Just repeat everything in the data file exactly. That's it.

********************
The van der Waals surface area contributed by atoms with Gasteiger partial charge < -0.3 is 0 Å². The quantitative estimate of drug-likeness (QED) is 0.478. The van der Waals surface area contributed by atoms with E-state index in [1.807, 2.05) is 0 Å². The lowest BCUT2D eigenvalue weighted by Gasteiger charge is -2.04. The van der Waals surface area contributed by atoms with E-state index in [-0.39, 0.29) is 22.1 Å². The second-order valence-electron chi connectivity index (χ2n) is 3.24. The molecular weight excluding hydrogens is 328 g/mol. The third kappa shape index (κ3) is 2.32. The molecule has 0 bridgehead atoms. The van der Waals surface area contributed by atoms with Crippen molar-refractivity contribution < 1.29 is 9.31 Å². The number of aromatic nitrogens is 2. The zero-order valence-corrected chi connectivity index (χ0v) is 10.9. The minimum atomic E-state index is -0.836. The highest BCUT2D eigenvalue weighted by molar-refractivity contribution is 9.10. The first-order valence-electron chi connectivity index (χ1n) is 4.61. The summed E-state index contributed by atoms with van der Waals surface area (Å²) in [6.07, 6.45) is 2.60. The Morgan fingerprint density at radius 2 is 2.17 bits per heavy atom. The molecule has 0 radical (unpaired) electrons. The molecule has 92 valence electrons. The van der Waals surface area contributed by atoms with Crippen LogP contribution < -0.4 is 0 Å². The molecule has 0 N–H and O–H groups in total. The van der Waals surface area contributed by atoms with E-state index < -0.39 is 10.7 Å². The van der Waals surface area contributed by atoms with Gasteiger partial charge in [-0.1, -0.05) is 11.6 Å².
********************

The van der Waals surface area contributed by atoms with Gasteiger partial charge < -0.3 is 0 Å². The quantitative estimate of drug-likeness (QED) is 0.478. The van der Waals surface area contributed by atoms with E-state index in [1.807, 2.05) is 0 Å². The lowest BCUT2D eigenvalue weighted by Gasteiger charge is -2.04. The van der Waals surface area contributed by atoms with E-state index in [-0.39, 0.29) is 22.1 Å². The second-order valence-electron chi connectivity index (χ2n) is 3.24. The molecular weight excluding hydrogens is 328 g/mol. The third kappa shape index (κ3) is 2.32. The molecule has 0 bridgehead atoms. The van der Waals surface area contributed by atoms with Crippen molar-refractivity contribution < 1.29 is 9.31 Å². The number of aromatic nitrogens is 2. The zero-order valence-corrected chi connectivity index (χ0v) is 10.9. The minimum atomic E-state index is -0.836. The highest BCUT2D eigenvalue weighted by molar-refractivity contribution is 9.10. The first-order valence-electron chi connectivity index (χ1n) is 4.61. The summed E-state index contributed by atoms with van der Waals surface area (Å²) in [6.07, 6.45) is 2.60. The Morgan fingerprint density at radius 2 is 2.17 bits per heavy atom. The molecule has 0 radical (unpaired) electrons. The molecule has 92 valence electrons. The van der Waals surface area contributed by atoms with Crippen LogP contribution < -0.4 is 0 Å². The molecule has 0 N–H and O–H groups in total. The van der Waals surface area contributed by atoms with E-state index < -0.39 is 10.7 Å². The van der Waals surface area contributed by atoms with Gasteiger partial charge in [-0.1, -0.05) is 11.6 Å².